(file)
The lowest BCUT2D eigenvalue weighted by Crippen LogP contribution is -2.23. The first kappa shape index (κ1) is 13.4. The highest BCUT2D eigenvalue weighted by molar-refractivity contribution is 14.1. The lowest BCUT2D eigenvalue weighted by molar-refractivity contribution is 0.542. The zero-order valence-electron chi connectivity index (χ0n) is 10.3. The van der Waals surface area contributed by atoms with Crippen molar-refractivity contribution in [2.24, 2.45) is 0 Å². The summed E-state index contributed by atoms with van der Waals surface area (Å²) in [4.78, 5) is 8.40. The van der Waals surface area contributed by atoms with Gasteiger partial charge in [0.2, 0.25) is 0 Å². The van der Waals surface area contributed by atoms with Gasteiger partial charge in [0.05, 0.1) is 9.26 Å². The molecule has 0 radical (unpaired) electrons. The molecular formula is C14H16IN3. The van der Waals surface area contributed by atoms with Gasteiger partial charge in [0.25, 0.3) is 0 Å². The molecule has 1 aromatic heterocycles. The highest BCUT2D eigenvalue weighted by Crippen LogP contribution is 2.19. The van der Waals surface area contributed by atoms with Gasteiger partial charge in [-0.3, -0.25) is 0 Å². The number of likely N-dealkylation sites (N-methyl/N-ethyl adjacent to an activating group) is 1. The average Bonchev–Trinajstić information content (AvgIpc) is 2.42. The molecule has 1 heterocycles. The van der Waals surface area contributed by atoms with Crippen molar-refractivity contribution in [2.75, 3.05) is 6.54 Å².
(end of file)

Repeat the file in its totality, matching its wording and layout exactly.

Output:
The lowest BCUT2D eigenvalue weighted by Crippen LogP contribution is -2.23. The first kappa shape index (κ1) is 13.4. The highest BCUT2D eigenvalue weighted by molar-refractivity contribution is 14.1. The lowest BCUT2D eigenvalue weighted by molar-refractivity contribution is 0.542. The zero-order valence-electron chi connectivity index (χ0n) is 10.3. The van der Waals surface area contributed by atoms with Crippen molar-refractivity contribution in [2.24, 2.45) is 0 Å². The summed E-state index contributed by atoms with van der Waals surface area (Å²) in [4.78, 5) is 8.40. The van der Waals surface area contributed by atoms with Gasteiger partial charge in [0.2, 0.25) is 0 Å². The van der Waals surface area contributed by atoms with Gasteiger partial charge in [0.05, 0.1) is 9.26 Å². The molecule has 0 radical (unpaired) electrons. The molecular formula is C14H16IN3. The van der Waals surface area contributed by atoms with Gasteiger partial charge in [0.25, 0.3) is 0 Å². The molecule has 1 aromatic heterocycles. The highest BCUT2D eigenvalue weighted by Crippen LogP contribution is 2.19. The van der Waals surface area contributed by atoms with Gasteiger partial charge in [-0.3, -0.25) is 0 Å². The number of likely N-dealkylation sites (N-methyl/N-ethyl adjacent to an activating group) is 1. The average Bonchev–Trinajstić information content (AvgIpc) is 2.42. The molecule has 1 heterocycles. The van der Waals surface area contributed by atoms with Crippen molar-refractivity contribution in [2.75, 3.05) is 6.54 Å².